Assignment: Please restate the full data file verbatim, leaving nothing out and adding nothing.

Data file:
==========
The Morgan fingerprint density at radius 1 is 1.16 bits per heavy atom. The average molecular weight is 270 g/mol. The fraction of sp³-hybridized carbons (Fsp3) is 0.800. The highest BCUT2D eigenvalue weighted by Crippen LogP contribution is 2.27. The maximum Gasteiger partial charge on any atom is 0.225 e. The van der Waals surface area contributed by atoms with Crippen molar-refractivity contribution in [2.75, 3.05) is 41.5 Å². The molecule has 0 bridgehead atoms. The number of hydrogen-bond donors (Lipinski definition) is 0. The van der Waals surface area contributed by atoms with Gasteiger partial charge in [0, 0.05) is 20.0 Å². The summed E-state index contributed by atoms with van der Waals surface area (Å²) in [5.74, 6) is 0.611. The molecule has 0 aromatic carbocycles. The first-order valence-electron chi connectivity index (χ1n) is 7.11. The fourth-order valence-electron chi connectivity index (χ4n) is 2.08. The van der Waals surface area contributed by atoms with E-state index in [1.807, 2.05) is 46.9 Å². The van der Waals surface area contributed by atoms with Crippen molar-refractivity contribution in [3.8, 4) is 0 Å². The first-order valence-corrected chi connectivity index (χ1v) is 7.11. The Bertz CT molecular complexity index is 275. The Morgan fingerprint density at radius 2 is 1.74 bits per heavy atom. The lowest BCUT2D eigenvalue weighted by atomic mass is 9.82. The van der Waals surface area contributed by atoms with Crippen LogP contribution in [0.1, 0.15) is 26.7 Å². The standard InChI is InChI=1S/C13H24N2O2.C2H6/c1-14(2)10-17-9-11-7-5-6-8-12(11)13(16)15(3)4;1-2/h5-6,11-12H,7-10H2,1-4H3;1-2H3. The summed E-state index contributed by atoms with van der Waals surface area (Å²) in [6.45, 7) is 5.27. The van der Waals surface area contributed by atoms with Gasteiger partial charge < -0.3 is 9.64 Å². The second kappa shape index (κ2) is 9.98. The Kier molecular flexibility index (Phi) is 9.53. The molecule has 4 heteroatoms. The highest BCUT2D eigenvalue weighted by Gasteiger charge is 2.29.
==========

The Morgan fingerprint density at radius 1 is 1.16 bits per heavy atom. The average molecular weight is 270 g/mol. The fraction of sp³-hybridized carbons (Fsp3) is 0.800. The highest BCUT2D eigenvalue weighted by Crippen LogP contribution is 2.27. The maximum Gasteiger partial charge on any atom is 0.225 e. The van der Waals surface area contributed by atoms with Crippen molar-refractivity contribution in [2.75, 3.05) is 41.5 Å². The molecule has 0 bridgehead atoms. The number of hydrogen-bond donors (Lipinski definition) is 0. The van der Waals surface area contributed by atoms with Gasteiger partial charge in [0, 0.05) is 20.0 Å². The summed E-state index contributed by atoms with van der Waals surface area (Å²) in [5.74, 6) is 0.611. The molecule has 0 aromatic carbocycles. The first-order valence-electron chi connectivity index (χ1n) is 7.11. The fourth-order valence-electron chi connectivity index (χ4n) is 2.08. The van der Waals surface area contributed by atoms with E-state index in [1.807, 2.05) is 46.9 Å². The van der Waals surface area contributed by atoms with Crippen molar-refractivity contribution in [3.8, 4) is 0 Å². The first-order valence-corrected chi connectivity index (χ1v) is 7.11. The Bertz CT molecular complexity index is 275. The Morgan fingerprint density at radius 2 is 1.74 bits per heavy atom. The lowest BCUT2D eigenvalue weighted by atomic mass is 9.82. The van der Waals surface area contributed by atoms with Crippen LogP contribution in [0.1, 0.15) is 26.7 Å². The standard InChI is InChI=1S/C13H24N2O2.C2H6/c1-14(2)10-17-9-11-7-5-6-8-12(11)13(16)15(3)4;1-2/h5-6,11-12H,7-10H2,1-4H3;1-2H3. The summed E-state index contributed by atoms with van der Waals surface area (Å²) in [6.45, 7) is 5.27. The van der Waals surface area contributed by atoms with Gasteiger partial charge < -0.3 is 9.64 Å². The second kappa shape index (κ2) is 9.98. The Kier molecular flexibility index (Phi) is 9.53. The molecule has 4 heteroatoms. The highest BCUT2D eigenvalue weighted by Gasteiger charge is 2.29.